Sunday, February 12, 2012

On Masturbatory Rage

Septimus: I am sorry that the seed fell on stony ground.
Thomasina: That was the sin of Onan, wasn't it, Septimus?
Septimus: Yes. He was giving his brother's wife a Latin lesson and she was hardly the wiser after it than before.

--Tom Stoppard, Arcadia

A few months ago, I spent the evening in Baltimore attending a production of a play called Church. The New York playwright, Young Jean Lee, grew up the daughter of Korean immigrants who were devout Evangelical Christians. Like most teenagers, she rebelled against the world she knew with the onset of adolescence and young adulthood; her rebellion consisted of strident atheism. A little older and wiser, Young Jean Lee entered a stage in her life where animosity towards her former faith subsided and she started reflecting on her formative years with greater complexity. Church represents her attempt to look at Christianity and spirituality with new eyes.

Young Jean Lee



She remains an atheist, but wanted to explore what Christian church services are for the people who attend them, what they can or could be for people who don't. So in her play, the church in Church is for an imagined congregation, the very type of faithful community one might expect to find attending a small NYC avant garde theatre piece called "Church": artsy, left-leaning, atheist/agnostic types who primarily interact with religiousity by mocking it and the people who observe it. Imagine what a church service would be like for "those type of people," complete with sermons that are designed to call you to repentance and you'll begin to understand what Young Jean Lee is doing with this play.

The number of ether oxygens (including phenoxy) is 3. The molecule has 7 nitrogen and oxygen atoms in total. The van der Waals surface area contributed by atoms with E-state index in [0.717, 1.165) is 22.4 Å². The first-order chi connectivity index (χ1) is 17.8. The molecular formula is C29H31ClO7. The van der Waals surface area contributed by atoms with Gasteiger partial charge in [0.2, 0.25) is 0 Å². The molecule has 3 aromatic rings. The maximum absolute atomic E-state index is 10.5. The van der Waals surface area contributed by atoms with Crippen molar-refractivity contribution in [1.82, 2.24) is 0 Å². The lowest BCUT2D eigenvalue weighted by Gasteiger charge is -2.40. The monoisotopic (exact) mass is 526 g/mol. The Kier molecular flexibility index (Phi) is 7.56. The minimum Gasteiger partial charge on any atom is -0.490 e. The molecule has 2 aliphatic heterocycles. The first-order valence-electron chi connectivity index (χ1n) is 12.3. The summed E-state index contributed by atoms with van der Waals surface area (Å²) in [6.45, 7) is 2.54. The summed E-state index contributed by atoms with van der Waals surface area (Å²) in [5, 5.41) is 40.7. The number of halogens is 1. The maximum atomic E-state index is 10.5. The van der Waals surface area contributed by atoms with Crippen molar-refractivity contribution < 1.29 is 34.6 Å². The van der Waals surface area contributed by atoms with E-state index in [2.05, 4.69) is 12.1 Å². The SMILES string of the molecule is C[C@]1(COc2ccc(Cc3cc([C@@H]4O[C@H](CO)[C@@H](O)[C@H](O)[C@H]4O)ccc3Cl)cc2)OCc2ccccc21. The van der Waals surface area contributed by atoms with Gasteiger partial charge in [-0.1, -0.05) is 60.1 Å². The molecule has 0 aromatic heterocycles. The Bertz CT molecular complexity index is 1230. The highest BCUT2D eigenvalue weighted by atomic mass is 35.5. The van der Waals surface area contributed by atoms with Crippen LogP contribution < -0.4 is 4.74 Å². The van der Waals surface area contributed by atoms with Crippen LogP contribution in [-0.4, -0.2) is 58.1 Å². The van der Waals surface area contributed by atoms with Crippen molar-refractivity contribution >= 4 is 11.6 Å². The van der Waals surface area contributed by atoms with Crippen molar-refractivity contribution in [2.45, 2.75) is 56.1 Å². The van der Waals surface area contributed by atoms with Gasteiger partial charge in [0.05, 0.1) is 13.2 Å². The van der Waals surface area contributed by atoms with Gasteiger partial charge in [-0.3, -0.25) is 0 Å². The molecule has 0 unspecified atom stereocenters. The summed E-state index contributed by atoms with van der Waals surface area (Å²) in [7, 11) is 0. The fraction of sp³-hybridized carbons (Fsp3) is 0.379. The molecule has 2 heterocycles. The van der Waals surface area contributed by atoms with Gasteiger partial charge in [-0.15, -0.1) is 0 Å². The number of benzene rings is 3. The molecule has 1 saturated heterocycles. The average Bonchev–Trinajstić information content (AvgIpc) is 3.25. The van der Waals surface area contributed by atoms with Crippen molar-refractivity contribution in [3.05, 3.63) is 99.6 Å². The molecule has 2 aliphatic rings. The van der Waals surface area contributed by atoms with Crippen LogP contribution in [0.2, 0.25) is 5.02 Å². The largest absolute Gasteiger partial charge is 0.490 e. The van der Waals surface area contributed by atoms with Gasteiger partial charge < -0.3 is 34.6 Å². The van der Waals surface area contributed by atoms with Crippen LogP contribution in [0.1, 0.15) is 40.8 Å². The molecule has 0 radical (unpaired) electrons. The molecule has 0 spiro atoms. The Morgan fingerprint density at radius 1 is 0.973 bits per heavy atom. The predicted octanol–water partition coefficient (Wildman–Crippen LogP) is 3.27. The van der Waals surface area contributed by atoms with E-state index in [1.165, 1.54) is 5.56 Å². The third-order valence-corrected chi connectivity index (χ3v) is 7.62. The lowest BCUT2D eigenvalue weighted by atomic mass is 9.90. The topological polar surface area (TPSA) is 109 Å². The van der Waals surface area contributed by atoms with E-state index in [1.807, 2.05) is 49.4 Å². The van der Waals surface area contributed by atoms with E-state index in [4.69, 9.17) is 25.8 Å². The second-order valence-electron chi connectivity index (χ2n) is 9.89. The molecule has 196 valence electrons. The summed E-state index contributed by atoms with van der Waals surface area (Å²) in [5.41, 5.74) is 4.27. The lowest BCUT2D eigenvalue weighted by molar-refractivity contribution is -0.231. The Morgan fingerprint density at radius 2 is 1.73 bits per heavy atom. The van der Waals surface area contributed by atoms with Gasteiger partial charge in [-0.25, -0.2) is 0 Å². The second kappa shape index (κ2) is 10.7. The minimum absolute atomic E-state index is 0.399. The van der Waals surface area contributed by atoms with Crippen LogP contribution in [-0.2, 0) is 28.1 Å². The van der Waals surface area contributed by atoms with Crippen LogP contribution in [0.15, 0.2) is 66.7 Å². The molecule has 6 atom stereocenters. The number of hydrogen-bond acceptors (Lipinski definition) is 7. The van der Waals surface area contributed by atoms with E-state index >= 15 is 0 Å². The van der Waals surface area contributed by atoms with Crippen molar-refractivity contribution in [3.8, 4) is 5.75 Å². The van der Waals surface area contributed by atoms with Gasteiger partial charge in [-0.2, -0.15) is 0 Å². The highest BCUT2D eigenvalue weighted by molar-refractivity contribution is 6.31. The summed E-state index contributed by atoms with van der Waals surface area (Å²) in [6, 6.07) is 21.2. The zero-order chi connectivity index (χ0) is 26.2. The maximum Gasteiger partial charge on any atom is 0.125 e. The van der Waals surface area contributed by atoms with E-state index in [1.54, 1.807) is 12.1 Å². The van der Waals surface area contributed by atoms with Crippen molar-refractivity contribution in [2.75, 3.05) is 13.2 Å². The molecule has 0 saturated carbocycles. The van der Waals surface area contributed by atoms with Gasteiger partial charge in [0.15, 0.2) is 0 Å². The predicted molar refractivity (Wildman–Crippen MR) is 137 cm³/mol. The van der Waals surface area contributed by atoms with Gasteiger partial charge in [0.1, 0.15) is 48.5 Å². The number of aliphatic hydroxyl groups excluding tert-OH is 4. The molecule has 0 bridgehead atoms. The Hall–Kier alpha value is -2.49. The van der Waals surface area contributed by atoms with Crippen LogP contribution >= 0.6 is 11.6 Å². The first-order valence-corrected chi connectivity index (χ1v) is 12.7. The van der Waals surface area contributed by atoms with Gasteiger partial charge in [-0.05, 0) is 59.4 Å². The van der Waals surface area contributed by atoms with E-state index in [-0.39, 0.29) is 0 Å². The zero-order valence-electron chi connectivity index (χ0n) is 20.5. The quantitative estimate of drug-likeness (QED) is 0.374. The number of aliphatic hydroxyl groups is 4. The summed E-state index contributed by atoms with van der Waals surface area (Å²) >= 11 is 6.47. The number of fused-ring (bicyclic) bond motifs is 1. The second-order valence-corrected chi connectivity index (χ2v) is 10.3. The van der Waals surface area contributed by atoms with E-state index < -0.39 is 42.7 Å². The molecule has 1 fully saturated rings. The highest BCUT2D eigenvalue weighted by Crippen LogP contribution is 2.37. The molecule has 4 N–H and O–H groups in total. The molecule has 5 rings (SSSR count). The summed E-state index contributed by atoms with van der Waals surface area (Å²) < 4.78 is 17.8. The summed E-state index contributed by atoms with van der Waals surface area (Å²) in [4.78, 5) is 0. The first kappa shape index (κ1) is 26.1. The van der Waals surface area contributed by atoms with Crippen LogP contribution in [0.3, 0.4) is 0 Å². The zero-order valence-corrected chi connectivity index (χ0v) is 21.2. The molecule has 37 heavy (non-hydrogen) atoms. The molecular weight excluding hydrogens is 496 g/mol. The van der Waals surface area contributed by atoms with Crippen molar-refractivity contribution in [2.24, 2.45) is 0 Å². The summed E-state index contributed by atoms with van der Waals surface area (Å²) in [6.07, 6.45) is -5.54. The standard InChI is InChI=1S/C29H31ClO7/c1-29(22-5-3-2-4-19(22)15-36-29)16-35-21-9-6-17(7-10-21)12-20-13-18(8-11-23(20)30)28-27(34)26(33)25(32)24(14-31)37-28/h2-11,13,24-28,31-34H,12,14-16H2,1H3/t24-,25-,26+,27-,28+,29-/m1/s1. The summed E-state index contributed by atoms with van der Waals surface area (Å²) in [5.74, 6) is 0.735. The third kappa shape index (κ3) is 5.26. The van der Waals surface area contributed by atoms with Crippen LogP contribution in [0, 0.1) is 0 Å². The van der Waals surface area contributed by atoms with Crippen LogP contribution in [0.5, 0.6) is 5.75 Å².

Photo from the production I saw in Baltimore at Single Carrot Theatre

To give you an example that's more concrete, I'd like to explain the portion of the show which was committed to the dance ministry. It illustrates the ambivalent stance the production requires. Most of the show consisted of a single actor delivering sermons; however, there were also three other members of the worship team who would participate with the audience in different ways. Their interactions were more testimonial. Towards the end of the show, those three began an enthusiastic dance which I--someone interested in studying Evangelical and charismatic Christianity--immediately recognized as a contemporary form of worship found in many Christian churches. It was, in the first few minutes, a matter of recognizing the signification: the production was representing, indexing, or pointing to a style of worship. It was showcasing, "this is one of the things that Christians do in church." But it lasted longer than a few minutes. After a while, though very little changed in terms of movement, the prolonged duration began to shift the portrayal from representation to parody. Because it continued beyond the traditional amount of time generally given to dance worship, the very medium of dancing as a form of spiritual expression began to look ridiculous and a bit silly. It had become exactly what one might have expected from the show: it turned the dance into a sideshow freak for the audience to gawk at.

Dancing for God

And then something powerful happened: it kept going. Whereas the prolonged duration of the dance initially highlighted the oddity of dance ministries, the fact that the dance kept going eventually allowed the actors to take the performance into a ritualized expression of faith and awe. It was a beautiful moment of such stillness and transcendence. It did not negate the humor felt previously, but it put it in a different perspective. Yes, Christian dance ministry is ostensibly silly from the outside; however, there remains a powerful embodiment in that very mode of performance and worship. It revealed how ritualized and potent dance ministries can be for the people who participate in them and for those who are audiences to such forms of worship. It was part of one of the most spiritual experiences I had last year.